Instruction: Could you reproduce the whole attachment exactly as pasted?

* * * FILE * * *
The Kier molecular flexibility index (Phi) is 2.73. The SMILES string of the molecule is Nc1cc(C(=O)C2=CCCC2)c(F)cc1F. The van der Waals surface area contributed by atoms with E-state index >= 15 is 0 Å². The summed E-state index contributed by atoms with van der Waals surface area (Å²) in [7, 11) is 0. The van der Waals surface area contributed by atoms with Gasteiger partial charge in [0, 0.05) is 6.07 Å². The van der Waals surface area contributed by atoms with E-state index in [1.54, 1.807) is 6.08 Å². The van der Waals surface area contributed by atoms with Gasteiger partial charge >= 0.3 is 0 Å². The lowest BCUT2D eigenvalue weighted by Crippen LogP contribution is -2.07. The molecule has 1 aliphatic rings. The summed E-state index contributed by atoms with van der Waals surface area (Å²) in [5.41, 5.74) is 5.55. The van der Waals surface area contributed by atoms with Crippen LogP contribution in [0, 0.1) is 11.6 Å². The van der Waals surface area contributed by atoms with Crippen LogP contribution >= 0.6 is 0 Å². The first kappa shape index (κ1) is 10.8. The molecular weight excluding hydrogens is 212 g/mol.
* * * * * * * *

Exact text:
The Kier molecular flexibility index (Phi) is 2.73. The SMILES string of the molecule is Nc1cc(C(=O)C2=CCCC2)c(F)cc1F. The van der Waals surface area contributed by atoms with E-state index >= 15 is 0 Å². The summed E-state index contributed by atoms with van der Waals surface area (Å²) in [7, 11) is 0. The van der Waals surface area contributed by atoms with Gasteiger partial charge in [0, 0.05) is 6.07 Å². The van der Waals surface area contributed by atoms with E-state index in [1.54, 1.807) is 6.08 Å². The van der Waals surface area contributed by atoms with Gasteiger partial charge >= 0.3 is 0 Å². The lowest BCUT2D eigenvalue weighted by Crippen LogP contribution is -2.07. The molecule has 1 aliphatic rings. The summed E-state index contributed by atoms with van der Waals surface area (Å²) in [5.41, 5.74) is 5.55. The van der Waals surface area contributed by atoms with Crippen LogP contribution in [0, 0.1) is 11.6 Å². The van der Waals surface area contributed by atoms with Crippen LogP contribution >= 0.6 is 0 Å². The first kappa shape index (κ1) is 10.8. The molecular weight excluding hydrogens is 212 g/mol.